Sherlock Holmes: A Game of Shadows
Most aptly described as a 'Victorian Lethal Weapon', here is a crowd pleaser than plays firmly to its strengths from the opening exchanges. Naturally for a blockbuster sequel the scale has been upped and there is more on the line for our heroes. Essentially a classic buddy movie sequel, this is about as much fun as it could've been - which is high praise for series director, Guy Ritchie.
We convene with Sherlock (Downey Jr. obviously enjoying himself) again as he's reunited with old flame Irene Adler (McAdams returning briefly). After a short, flirtatious altercation with Holmes, she meets with her dastardly boss Professor Moriarty (a menacing Harris), who promptly poisons her stating that her love of Holmes has rendered her useless to him. Naturally, Holmes and a recently wed Watson (Jude Law in his best role) are hot on his trail, and, along with a mysterious gypsy (newbie Repace) attempt to get to the bottom of another evil scheme.
Ritchie is trying to do something fresh with the action on 'Holmes' which is a challenge in itself because of the Victorian setting. It's a difficult balance to strike - slick and retro - but the cockney helmer does a sterling job of it in this very entertaining sequel. As with any film of this ilk, the core relationship is what drives it forward. Downey is great as Arthur Conan Doyle's titular sleuth; he brings such a fun, frenetic energy to the role that the fact that it's so different from the source material doesn't even cross your mind. Law, while never the movie star studios wanted you to believe, is still effective and likeable as the sidekick in a role that indicates he's better suited to character work than leading man - despite his looks.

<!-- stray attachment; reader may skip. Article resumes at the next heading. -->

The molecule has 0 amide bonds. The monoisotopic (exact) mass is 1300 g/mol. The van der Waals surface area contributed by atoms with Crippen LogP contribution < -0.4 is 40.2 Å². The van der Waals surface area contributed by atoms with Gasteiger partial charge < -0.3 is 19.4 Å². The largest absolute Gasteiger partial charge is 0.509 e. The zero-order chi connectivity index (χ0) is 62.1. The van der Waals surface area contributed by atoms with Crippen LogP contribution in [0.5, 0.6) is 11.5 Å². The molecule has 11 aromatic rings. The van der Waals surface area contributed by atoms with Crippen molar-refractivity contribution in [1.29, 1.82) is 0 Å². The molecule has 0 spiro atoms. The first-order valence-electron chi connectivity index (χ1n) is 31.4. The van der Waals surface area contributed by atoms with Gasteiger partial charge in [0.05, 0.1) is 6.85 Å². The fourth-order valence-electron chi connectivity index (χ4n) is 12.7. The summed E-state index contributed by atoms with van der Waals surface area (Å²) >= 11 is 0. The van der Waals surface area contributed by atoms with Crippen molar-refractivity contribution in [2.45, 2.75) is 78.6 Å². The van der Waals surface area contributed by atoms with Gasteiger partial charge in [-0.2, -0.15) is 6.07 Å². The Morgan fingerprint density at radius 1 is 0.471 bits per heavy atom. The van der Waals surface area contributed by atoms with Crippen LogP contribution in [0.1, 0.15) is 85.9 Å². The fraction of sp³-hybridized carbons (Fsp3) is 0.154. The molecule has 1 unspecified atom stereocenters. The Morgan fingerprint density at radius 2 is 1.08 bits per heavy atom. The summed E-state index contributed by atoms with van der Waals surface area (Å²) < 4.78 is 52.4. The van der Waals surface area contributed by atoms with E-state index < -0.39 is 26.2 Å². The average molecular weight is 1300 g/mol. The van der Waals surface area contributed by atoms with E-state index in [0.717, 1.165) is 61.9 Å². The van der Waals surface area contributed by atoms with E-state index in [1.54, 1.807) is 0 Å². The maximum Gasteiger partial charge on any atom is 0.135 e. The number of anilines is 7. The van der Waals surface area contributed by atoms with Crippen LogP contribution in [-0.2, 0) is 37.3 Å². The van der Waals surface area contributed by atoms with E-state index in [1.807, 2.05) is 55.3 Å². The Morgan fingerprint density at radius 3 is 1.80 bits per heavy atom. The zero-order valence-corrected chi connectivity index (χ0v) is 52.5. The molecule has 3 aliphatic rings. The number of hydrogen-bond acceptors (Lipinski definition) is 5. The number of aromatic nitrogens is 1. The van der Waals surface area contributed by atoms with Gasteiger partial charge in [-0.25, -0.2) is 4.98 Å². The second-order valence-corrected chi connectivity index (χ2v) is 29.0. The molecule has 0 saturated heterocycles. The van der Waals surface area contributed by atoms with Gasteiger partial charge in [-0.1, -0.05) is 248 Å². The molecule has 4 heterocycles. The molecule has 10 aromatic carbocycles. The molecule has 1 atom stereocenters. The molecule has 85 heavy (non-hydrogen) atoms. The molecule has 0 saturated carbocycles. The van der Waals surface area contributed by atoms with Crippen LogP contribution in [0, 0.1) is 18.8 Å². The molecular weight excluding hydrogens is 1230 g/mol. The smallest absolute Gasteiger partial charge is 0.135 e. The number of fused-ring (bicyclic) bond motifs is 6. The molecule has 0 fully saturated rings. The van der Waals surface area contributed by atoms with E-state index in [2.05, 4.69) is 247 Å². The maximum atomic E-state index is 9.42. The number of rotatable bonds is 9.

In terms of balls out action, Ritchie does easily his finest work to date. While the hand-to-hand stuff is a little choppy initially, when the action goes up in scale so too does the enjoyment. There's a (what really should have been a concluding) sequence towards the end that is shot in stunning slow motion which really begs to be seen on the big screen. Naturally finding Holmes on co in immediate peril, that it involves a dash through the woods and some exploding trees is all you need to know.
The plot is a little convoluted and it would've been a better film with at least ten minutes shaved off, but Game of Shadows is still a blast.
Story by Mike Sheridan | 15:17 | Tuesday 15th May 2012 | DVD review
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